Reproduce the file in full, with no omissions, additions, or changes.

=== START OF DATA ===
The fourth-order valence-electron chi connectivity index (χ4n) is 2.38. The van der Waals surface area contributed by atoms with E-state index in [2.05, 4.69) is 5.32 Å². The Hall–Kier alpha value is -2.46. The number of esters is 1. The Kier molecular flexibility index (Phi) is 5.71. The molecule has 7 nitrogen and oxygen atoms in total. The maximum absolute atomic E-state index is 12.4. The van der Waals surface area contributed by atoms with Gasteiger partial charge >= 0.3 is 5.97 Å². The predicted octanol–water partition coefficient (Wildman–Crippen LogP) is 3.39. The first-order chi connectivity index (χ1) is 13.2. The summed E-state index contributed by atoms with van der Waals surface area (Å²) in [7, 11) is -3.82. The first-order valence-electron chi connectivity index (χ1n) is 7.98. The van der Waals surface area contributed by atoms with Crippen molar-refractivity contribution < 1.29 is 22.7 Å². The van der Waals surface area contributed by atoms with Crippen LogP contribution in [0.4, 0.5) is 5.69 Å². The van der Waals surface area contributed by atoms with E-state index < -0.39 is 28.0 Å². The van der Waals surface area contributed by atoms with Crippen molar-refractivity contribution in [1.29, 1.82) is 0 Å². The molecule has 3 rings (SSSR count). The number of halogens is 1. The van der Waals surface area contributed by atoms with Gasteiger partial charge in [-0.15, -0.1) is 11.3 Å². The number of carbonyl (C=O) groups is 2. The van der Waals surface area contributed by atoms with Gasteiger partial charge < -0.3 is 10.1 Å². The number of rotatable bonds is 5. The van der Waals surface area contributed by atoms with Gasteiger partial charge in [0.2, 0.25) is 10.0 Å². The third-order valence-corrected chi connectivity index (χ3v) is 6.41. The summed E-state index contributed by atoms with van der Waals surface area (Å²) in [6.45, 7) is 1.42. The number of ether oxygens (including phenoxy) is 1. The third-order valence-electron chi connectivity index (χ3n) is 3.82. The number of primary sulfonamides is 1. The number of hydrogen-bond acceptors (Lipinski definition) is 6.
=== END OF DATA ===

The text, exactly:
The fourth-order valence-electron chi connectivity index (χ4n) is 2.38. The van der Waals surface area contributed by atoms with E-state index in [2.05, 4.69) is 5.32 Å². The Hall–Kier alpha value is -2.46. The number of esters is 1. The Kier molecular flexibility index (Phi) is 5.71. The molecule has 7 nitrogen and oxygen atoms in total. The maximum absolute atomic E-state index is 12.4. The van der Waals surface area contributed by atoms with Gasteiger partial charge >= 0.3 is 5.97 Å². The predicted octanol–water partition coefficient (Wildman–Crippen LogP) is 3.39. The first-order chi connectivity index (χ1) is 13.2. The summed E-state index contributed by atoms with van der Waals surface area (Å²) in [7, 11) is -3.82. The first-order valence-electron chi connectivity index (χ1n) is 7.98. The van der Waals surface area contributed by atoms with Crippen molar-refractivity contribution < 1.29 is 22.7 Å². The van der Waals surface area contributed by atoms with Crippen LogP contribution in [0.4, 0.5) is 5.69 Å². The van der Waals surface area contributed by atoms with E-state index < -0.39 is 28.0 Å². The van der Waals surface area contributed by atoms with Crippen molar-refractivity contribution in [1.29, 1.82) is 0 Å². The molecule has 3 rings (SSSR count). The number of halogens is 1. The van der Waals surface area contributed by atoms with Gasteiger partial charge in [-0.15, -0.1) is 11.3 Å². The number of carbonyl (C=O) groups is 2. The van der Waals surface area contributed by atoms with Gasteiger partial charge < -0.3 is 10.1 Å². The number of rotatable bonds is 5. The van der Waals surface area contributed by atoms with Gasteiger partial charge in [0.2, 0.25) is 10.0 Å². The third-order valence-corrected chi connectivity index (χ3v) is 6.41. The summed E-state index contributed by atoms with van der Waals surface area (Å²) in [6.45, 7) is 1.42. The number of ether oxygens (including phenoxy) is 1. The third-order valence-electron chi connectivity index (χ3n) is 3.82. The number of primary sulfonamides is 1. The number of hydrogen-bond acceptors (Lipinski definition) is 6.